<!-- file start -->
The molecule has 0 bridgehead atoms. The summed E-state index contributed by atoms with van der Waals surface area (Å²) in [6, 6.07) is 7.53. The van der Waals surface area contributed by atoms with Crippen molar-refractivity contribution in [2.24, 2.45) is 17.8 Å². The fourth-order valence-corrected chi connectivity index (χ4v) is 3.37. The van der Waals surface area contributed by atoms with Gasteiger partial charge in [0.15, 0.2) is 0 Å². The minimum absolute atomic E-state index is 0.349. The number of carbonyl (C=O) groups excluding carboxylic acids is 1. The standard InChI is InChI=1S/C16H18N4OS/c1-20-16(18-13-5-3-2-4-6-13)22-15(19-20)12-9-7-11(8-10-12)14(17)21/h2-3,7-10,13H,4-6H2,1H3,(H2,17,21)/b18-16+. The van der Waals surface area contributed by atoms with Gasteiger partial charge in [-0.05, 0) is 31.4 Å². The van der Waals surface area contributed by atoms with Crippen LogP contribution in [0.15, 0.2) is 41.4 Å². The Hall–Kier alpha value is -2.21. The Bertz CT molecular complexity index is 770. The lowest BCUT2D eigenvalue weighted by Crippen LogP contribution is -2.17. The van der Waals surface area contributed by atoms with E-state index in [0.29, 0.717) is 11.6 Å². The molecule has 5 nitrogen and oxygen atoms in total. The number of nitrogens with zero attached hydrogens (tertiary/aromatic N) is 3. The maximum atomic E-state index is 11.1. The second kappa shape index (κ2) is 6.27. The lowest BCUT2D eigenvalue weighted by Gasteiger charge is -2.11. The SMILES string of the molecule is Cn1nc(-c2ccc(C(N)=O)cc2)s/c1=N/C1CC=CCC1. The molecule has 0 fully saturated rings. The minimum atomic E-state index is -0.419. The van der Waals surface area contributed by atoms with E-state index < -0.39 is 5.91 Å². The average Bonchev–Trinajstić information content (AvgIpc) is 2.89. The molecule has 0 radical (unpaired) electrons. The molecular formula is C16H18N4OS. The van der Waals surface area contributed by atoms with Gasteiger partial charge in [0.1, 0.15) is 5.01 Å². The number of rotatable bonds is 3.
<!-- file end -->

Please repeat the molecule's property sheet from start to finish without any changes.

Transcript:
The molecule has 0 bridgehead atoms. The summed E-state index contributed by atoms with van der Waals surface area (Å²) in [6, 6.07) is 7.53. The van der Waals surface area contributed by atoms with Crippen molar-refractivity contribution in [2.24, 2.45) is 17.8 Å². The fourth-order valence-corrected chi connectivity index (χ4v) is 3.37. The van der Waals surface area contributed by atoms with Gasteiger partial charge in [0.15, 0.2) is 0 Å². The minimum absolute atomic E-state index is 0.349. The number of carbonyl (C=O) groups excluding carboxylic acids is 1. The standard InChI is InChI=1S/C16H18N4OS/c1-20-16(18-13-5-3-2-4-6-13)22-15(19-20)12-9-7-11(8-10-12)14(17)21/h2-3,7-10,13H,4-6H2,1H3,(H2,17,21)/b18-16+. The van der Waals surface area contributed by atoms with Gasteiger partial charge in [-0.05, 0) is 31.4 Å². The van der Waals surface area contributed by atoms with Crippen LogP contribution in [0.15, 0.2) is 41.4 Å². The Hall–Kier alpha value is -2.21. The Bertz CT molecular complexity index is 770. The lowest BCUT2D eigenvalue weighted by Crippen LogP contribution is -2.17. The van der Waals surface area contributed by atoms with E-state index in [0.29, 0.717) is 11.6 Å². The molecule has 5 nitrogen and oxygen atoms in total. The number of nitrogens with zero attached hydrogens (tertiary/aromatic N) is 3. The maximum atomic E-state index is 11.1. The second kappa shape index (κ2) is 6.27. The lowest BCUT2D eigenvalue weighted by Gasteiger charge is -2.11. The SMILES string of the molecule is Cn1nc(-c2ccc(C(N)=O)cc2)s/c1=N/C1CC=CCC1. The molecule has 0 fully saturated rings. The minimum atomic E-state index is -0.419. The van der Waals surface area contributed by atoms with E-state index < -0.39 is 5.91 Å². The average Bonchev–Trinajstić information content (AvgIpc) is 2.89. The molecule has 0 radical (unpaired) electrons. The molecular formula is C16H18N4OS. The van der Waals surface area contributed by atoms with Gasteiger partial charge in [0.1, 0.15) is 5.01 Å². The number of rotatable bonds is 3.